: Count perfect matchings
The #Perfect Matching problem is to count the number of perfect matchings in a bipartite graph. It is the counting version of Perfect Matching.
Memberships: ∈ #P-complete
Related Problems: #Perfect Matching is equivalent to Permanent.
: Count satisfying truth assignments
This is the counting version of SAT: given a Boolean formula, compute how many satisfying truth assignments it has.
Memberships: ∈ #P-complete
: Weighted SAT
Memberships: ∈ #WT
3SUM: Do there exist members of a list satisfying ?
Given a list of integers, do there exist elements such that ? This problem is important enough to computational geometry that there is defined a class of problems to which it is reducible: 3SUM-hard.
Approximate Shortest Lattice Vector: Does the shortest vector exceed kn?
Given a lattice L in Zn and an integer n, does the shortest vector of L have (Euclidean) length at most kn?
Boolean Convolution: Convolution of two n-bit integers.
Compute the convolution of two n-bit integers in binary notation , where the multiplicands are respectively the i-1 and j-1 bits of the two integer inputs, and k is the k-1 bit of the output. It is a Boolean function with n input bits and 2n-1 output bits.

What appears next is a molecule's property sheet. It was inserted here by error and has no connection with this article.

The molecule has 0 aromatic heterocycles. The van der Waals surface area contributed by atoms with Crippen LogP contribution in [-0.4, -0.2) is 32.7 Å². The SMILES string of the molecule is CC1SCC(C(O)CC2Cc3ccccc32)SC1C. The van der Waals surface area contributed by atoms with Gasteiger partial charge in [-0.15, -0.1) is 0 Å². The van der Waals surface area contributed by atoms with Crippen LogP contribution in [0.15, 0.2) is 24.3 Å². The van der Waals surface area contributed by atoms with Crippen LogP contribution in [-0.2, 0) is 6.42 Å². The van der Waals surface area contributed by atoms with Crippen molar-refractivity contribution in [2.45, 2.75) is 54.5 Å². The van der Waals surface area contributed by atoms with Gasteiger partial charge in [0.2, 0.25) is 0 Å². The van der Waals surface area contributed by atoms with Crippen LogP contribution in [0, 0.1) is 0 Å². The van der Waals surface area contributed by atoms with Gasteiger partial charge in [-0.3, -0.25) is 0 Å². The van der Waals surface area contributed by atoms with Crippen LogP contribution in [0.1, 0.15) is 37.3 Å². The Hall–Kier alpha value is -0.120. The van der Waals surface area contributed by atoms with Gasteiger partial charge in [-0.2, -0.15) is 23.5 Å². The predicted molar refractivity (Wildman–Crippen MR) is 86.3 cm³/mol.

It has monotone circuit complexity (Weiss) and nonmonotone circuit complexity (Furer [Fur07]). means iteratively taking of n until the result is less than 2. Nonmonotone circuits use the discrete Fourier transform (Wegener [Weg87]).
Boolean Matrix Multiplication: Monotone product of Boolean matrices
Boolean Matrix Multiplication is a Boolean function with 2n2 input bits (two nxn matrices) and n2 output bits (an nxn matrix). The function is defined using the usual row-column rule, but using OR instead of binary addition.
Boolean Sorting: Sort n input bits.
A Boolean function with n inputs and n outputs that puts the 0s before the 1s. For example, 101 → 011 and 11000 → 00011.
It has monotone circuit complexity (Lamagna and Savage [LS74]) and nonmonotone circuit complexity (Muller and Preparata [MP75]). The nonmonotone circuits use binary rather than unary addition to count the 0 inputs.